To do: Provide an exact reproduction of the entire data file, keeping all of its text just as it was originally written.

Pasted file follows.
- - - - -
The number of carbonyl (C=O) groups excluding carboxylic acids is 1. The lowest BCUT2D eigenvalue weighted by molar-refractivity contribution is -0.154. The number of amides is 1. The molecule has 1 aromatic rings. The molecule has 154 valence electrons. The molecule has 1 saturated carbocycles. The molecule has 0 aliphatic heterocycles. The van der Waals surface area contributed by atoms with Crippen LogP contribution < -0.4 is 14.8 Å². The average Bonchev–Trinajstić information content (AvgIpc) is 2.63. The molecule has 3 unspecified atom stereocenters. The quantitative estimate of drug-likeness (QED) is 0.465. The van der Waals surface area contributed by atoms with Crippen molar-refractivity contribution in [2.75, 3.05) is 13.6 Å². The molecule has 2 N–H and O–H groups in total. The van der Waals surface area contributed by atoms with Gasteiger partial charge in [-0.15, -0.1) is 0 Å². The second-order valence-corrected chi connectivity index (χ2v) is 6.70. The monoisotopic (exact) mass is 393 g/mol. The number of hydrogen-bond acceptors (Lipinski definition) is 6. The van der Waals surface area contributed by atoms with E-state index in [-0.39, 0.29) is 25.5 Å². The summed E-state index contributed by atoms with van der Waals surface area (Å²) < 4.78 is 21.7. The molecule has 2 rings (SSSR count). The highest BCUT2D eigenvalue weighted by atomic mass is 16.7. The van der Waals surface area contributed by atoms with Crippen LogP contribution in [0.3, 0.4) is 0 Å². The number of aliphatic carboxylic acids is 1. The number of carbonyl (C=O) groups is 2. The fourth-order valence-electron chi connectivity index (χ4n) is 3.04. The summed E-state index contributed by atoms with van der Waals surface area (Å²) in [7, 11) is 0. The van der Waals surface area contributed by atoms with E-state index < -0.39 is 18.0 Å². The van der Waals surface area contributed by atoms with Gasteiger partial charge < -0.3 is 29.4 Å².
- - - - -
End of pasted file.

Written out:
The number of carbonyl (C=O) groups excluding carboxylic acids is 1. The lowest BCUT2D eigenvalue weighted by molar-refractivity contribution is -0.154. The number of amides is 1. The molecule has 1 aromatic rings. The molecule has 154 valence electrons. The molecule has 1 saturated carbocycles. The molecule has 0 aliphatic heterocycles. The van der Waals surface area contributed by atoms with Crippen LogP contribution < -0.4 is 14.8 Å². The average Bonchev–Trinajstić information content (AvgIpc) is 2.63. The molecule has 3 unspecified atom stereocenters. The quantitative estimate of drug-likeness (QED) is 0.465. The van der Waals surface area contributed by atoms with Crippen molar-refractivity contribution in [2.75, 3.05) is 13.6 Å². The molecule has 2 N–H and O–H groups in total. The van der Waals surface area contributed by atoms with Gasteiger partial charge in [-0.15, -0.1) is 0 Å². The second-order valence-corrected chi connectivity index (χ2v) is 6.70. The monoisotopic (exact) mass is 393 g/mol. The number of hydrogen-bond acceptors (Lipinski definition) is 6. The van der Waals surface area contributed by atoms with E-state index in [-0.39, 0.29) is 25.5 Å². The summed E-state index contributed by atoms with van der Waals surface area (Å²) < 4.78 is 21.7. The molecule has 2 rings (SSSR count). The highest BCUT2D eigenvalue weighted by atomic mass is 16.7. The van der Waals surface area contributed by atoms with Crippen LogP contribution in [0.3, 0.4) is 0 Å². The number of aliphatic carboxylic acids is 1. The number of carbonyl (C=O) groups is 2. The fourth-order valence-electron chi connectivity index (χ4n) is 3.04. The summed E-state index contributed by atoms with van der Waals surface area (Å²) in [7, 11) is 0. The van der Waals surface area contributed by atoms with E-state index < -0.39 is 18.0 Å². The van der Waals surface area contributed by atoms with Gasteiger partial charge < -0.3 is 29.4 Å².